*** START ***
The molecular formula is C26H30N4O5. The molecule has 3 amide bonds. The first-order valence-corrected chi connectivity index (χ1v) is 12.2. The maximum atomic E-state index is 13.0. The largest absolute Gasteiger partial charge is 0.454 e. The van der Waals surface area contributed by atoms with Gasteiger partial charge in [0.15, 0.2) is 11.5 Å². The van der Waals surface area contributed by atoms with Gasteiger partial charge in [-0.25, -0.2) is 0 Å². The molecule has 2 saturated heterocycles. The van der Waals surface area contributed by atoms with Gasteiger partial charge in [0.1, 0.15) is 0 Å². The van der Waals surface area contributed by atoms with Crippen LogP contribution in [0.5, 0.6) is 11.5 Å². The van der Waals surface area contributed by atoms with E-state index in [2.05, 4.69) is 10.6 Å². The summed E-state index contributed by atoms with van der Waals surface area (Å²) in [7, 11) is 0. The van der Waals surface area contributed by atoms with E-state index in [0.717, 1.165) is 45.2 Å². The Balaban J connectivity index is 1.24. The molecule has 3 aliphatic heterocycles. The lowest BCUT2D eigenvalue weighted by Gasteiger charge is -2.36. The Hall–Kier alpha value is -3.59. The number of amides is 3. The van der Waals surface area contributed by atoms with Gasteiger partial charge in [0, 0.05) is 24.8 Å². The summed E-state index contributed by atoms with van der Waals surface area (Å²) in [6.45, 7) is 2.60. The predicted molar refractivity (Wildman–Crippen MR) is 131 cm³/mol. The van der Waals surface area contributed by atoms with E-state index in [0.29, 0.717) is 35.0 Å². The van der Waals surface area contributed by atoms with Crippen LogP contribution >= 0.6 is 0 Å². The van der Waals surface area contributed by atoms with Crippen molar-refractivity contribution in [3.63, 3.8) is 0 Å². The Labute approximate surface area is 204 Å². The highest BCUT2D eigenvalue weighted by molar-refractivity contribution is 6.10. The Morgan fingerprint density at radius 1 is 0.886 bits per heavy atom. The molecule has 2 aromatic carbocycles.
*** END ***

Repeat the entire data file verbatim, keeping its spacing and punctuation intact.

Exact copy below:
The molecular formula is C26H30N4O5. The molecule has 3 amide bonds. The first-order valence-corrected chi connectivity index (χ1v) is 12.2. The maximum atomic E-state index is 13.0. The largest absolute Gasteiger partial charge is 0.454 e. The van der Waals surface area contributed by atoms with Gasteiger partial charge in [0.15, 0.2) is 11.5 Å². The van der Waals surface area contributed by atoms with Gasteiger partial charge in [-0.25, -0.2) is 0 Å². The molecule has 2 saturated heterocycles. The van der Waals surface area contributed by atoms with Gasteiger partial charge in [0.1, 0.15) is 0 Å². The van der Waals surface area contributed by atoms with Crippen LogP contribution in [0.5, 0.6) is 11.5 Å². The van der Waals surface area contributed by atoms with E-state index in [2.05, 4.69) is 10.6 Å². The summed E-state index contributed by atoms with van der Waals surface area (Å²) in [7, 11) is 0. The van der Waals surface area contributed by atoms with E-state index in [0.717, 1.165) is 45.2 Å². The Balaban J connectivity index is 1.24. The molecule has 3 aliphatic heterocycles. The lowest BCUT2D eigenvalue weighted by Gasteiger charge is -2.36. The Hall–Kier alpha value is -3.59. The number of amides is 3. The van der Waals surface area contributed by atoms with Gasteiger partial charge in [0, 0.05) is 24.8 Å². The summed E-state index contributed by atoms with van der Waals surface area (Å²) in [6.45, 7) is 2.60. The predicted molar refractivity (Wildman–Crippen MR) is 131 cm³/mol. The van der Waals surface area contributed by atoms with E-state index in [0.29, 0.717) is 35.0 Å². The van der Waals surface area contributed by atoms with Crippen LogP contribution >= 0.6 is 0 Å². The van der Waals surface area contributed by atoms with Crippen molar-refractivity contribution in [3.63, 3.8) is 0 Å². The Labute approximate surface area is 204 Å². The highest BCUT2D eigenvalue weighted by molar-refractivity contribution is 6.10. The Morgan fingerprint density at radius 1 is 0.886 bits per heavy atom. The molecule has 2 aromatic carbocycles.